Whawhai - Netflix

Tara Cameron introduces us to a ground-breaking series that brings together the fighting styles of boxing, kickboxing and MMA in one show.

Type: Sports

Languages: English

Status: Running

Runtime: 30 minutes

Premier: 2016-06-09

Whawhai - Māori culture - Netflix

Māori culture is the culture of the Māori of New Zealand (an Eastern Polynesian people) and forms a distinctive part of New Zealand culture. Within the Māori community, and to a lesser extent throughout New Zealand as a whole, the word Māoritanga is often used as an approximate synonym for Māori culture, the Māori suffix -tanga being roughly equivalent to the qualitative noun ending “-ness” in English. There have been three distinct but overlapping cultural eras—before widespread European contact, the 1800s in which Māori began interacting with European visitors and settlers, and the modern era since the beginning of the 20th century. Culture in the modern era has been shaped by increasing urbanisation, closer contact with New Zealanders of European descent (or Pākehā) and revival of traditional practices. Traditional arts make up a large section of New Zealand art and include whakairo (carving), raranga (weaving), kapa haka (group performance), whaikorero (oratory), and tā moko (tattoo). Practitioners often follow the techniques of their ancestors, but today Māoritanga also includes contemporary arts such as film, television, poetry and theatre. Pre-European Māori stories and legends were handed down orally and through weavings and carvings. Some surviving Te Toi Whakairo, or carving, is over 500-years-old. Tohunga Whakairo are the great carvers—the master craftsmen. The Māori believed that the gods created and communicated through the master craftsmen. Carving has been a tapu art, subject to the rules and laws of tapu. Pieces of wood that fell aside as the carver worked were never thrown away, neither were they used for the cooking of food. Women were not permitted near Te Toi Whakairo. The Māori language is known natively as te reo Māori, or shortened to te reo (literally, the language). At the beginning of the twentieth century, it looked like te reo as well as other aspects of Māori life would disappear. In the 1980s however, government-sponsored schools taught te reo, educating those of European descent as well as Māori.

Whawhai - Moa-hunter period - Netflix

Researchers often label the time from about 1280 to about 1450 the “Moa-hunter period” - after the moa, the large flightless bird that formed a large part of the diet of the early settlers. Nine different moa species occurred commonly in the south-east and east of the South Island. In the far South it was too cold to grow the kūmara sweet potato . Large quantities of tī tubers were eaten that were slow-cooked in large umu or hāngi (earth ovens) to get rid of poison and to produce a slightly sweet pulp. Shellfish, fish, sharks and seals were also common foods. Native dogs (kurī) and rats were brought from the Pacific Islands. The introduction of rats undoubtedly had more impact on New Zealand wildlife than any other organism apart from humans. The dogs were used for hunting but also as food. The Society Island colonists explored New Zealand to find suitable stone for tool-making. The main stone source areas included Mayor Island, Taupo and Kerikeri for obsidian (volcanic glass); prospectors soon found pounamu (greenstone or jade) and argillite (pakohe) resources in the South Island in the Reefton and Nelson areas. Stone served in all aspects of Polynesian life: from chopping wood to cutting and slicing food, as anchors for waka and fishing nets, as hangi stones for retaining the heat in a slow-cooking earth oven, as drills using chert, and for stone clubs. Archaeological evidence in early proto-Māori settlements, especially at the Wairau Bar that was intensively studied by Roger Duff, shows some typical East Polynesian cultural practices, including burial methods and the use of hangi (earth ovens). Two Polynesian artifacts link early settlers to Polynesia. One, a turret shell only found in the South Pacific islands, most notably in the Society Islands, has been reworked into a small chisel found at Wairau Bar and dated to about 1300. The other is a 6 cm long Polynesian pearl fishing lure found at Tairua in 1962. This lure has been reliably dated to the early- to mid-14th century. It was found at a typical small coastal moa-hunters' site which has been interpreted as an itinerant hunting camp (whakaruruhau). The discovery of Mayor Island obsidian on the Kermadec Islands, halfway between New Zealand and Polynesia, strongly suggests return journeys were made. The new environment offered challenges to the settlers. Its cold climate meant that tropical staple crops needed careful cultivation to survive, and some failed to grow locally. Kūmara was an important crop that arrived with the Polynesian settlers. Much of the activity to produce kūmara became ritualised – it was even associated with Rongomātāne (Rongo), a high-ranking atua (god). Kūmara featured in some whakataukī (proverbs): “Kaore te kūmara e kōrero mo tōna māngaro” (the kūmara does not speak of its own sweetness) encouraged people to be modest. However, there were also new opportunities. Māori learned to use local resources like pounamu, native timber, harakeke and the abundant birdlife, producing practical tools or food, as well as beautiful ornaments and items of clothing.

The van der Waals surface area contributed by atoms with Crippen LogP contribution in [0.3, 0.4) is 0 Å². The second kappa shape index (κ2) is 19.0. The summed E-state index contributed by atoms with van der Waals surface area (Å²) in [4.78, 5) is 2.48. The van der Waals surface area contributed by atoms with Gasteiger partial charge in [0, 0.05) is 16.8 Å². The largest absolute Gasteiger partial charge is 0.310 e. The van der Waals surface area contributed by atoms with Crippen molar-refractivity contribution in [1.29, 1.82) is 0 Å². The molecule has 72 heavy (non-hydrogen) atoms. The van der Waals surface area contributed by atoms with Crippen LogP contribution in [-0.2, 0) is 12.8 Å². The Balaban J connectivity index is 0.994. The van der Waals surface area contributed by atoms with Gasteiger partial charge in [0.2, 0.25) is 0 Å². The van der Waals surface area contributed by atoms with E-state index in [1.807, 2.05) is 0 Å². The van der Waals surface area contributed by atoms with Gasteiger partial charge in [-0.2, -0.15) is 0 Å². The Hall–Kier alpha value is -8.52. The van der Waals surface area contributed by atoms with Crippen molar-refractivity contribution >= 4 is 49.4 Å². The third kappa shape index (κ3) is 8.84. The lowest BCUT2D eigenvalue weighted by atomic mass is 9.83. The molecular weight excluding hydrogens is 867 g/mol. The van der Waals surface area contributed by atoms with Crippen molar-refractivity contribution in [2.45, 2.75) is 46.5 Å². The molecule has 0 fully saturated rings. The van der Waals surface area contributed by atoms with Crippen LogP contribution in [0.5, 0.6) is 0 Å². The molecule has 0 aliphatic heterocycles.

Seasonal activities included gardening, fishing and the hunting of birds. Main tasks were segregated for men and women, but there were also a lot of group activities involving food gathering and food cultivation.

Whawhai - References - Netflix